Do you have dreams of bringing home a new puppy who will instantly add joy, laughter, and love to your life? Do you see a smooth transition where the new puppy just blends in seamlessly into your lifestyle and instantly becomes your treasured companion? While some of that may be true, typically there is a whole lot of training involved in order to get that new puppy scheduled and in-line with your lifestyle.
Unfortunately for many new pet owners, this is a part of pet ownership that comes as a shock that they didn’t quite prepare for. One of the best pieces of advice for that new puppy owner is to get started with crate training the minute the puppy enters the house. Not only will crate training make your life easier, it also makes life for your puppy easier. Here are three tips you can use in the crate training process that will make it smoother and more enjoyable for all.
Make Sure the Crate is the Right Size
First things first, you want to be sure you are buying the right sized crate for your dog. Ideally you want to pick one that is roughly twice the size of your puppy. If it’s too large there is a chance they may start messing in the crate. You want it to be small enough that it feels like a den to them.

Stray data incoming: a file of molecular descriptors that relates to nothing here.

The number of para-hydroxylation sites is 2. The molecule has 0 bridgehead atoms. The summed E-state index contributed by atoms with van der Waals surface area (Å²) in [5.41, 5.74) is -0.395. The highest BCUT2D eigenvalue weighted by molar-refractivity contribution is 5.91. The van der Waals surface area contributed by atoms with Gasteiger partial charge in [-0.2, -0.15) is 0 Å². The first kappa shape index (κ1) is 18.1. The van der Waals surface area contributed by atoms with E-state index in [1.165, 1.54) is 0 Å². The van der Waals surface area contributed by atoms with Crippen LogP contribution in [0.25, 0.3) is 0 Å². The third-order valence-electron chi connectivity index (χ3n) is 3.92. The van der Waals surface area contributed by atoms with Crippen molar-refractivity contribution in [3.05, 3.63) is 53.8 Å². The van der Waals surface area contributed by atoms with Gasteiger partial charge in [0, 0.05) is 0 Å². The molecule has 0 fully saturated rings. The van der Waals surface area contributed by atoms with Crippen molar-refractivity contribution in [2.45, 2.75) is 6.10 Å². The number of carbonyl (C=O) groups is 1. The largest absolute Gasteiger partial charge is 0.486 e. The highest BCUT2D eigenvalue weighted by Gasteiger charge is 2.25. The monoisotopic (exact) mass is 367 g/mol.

Helping Your New Puppy Learn to Love Their Crate
A crate is meant to be your puppy’s safe spot, their quiet den, and the place that keeps them safe and out of trouble. What this means is that the crate isn’t a form of punishment, rather it should be a place your puppy is encouraged to go to whenever they want, and a place they love.
You can help to make it more comfortable by placing some warm cozy blankets in there, and even some treats as you train them how to go in and out on their own. The goal is to have them comfortable enough to enter on their own, and when you tell them to go into their crate. You’ll want to pick a cue word that you can use, such as “crate” so your dog understands what is expected of them.
Because your new puppy is bound to get into trouble now and then, you may feel tempted to use the crate as a form of punishment. It’s important to resist this urge as your dog will then learn to see the crate as a negative experience rather than a positive one.
Set Them Up for Success with Housetraining
A crate can be a wonderful tool when housetraining your new puppy, but at the same time you want to be sure you are setting them up for success. What this means is that they shouldn’t be locked in the crate for long periods of time. Puppies who are six months and under shouldn’t be in the crate for more than three to four hours at a time. This is the maximum amount of time they are physically able to hold it for.
Be Patient and Stick with It
Crate training a new puppy is definitely a process, but if you’re patient and stick with it, you’ll find that you end up with a well-trained and happy dog.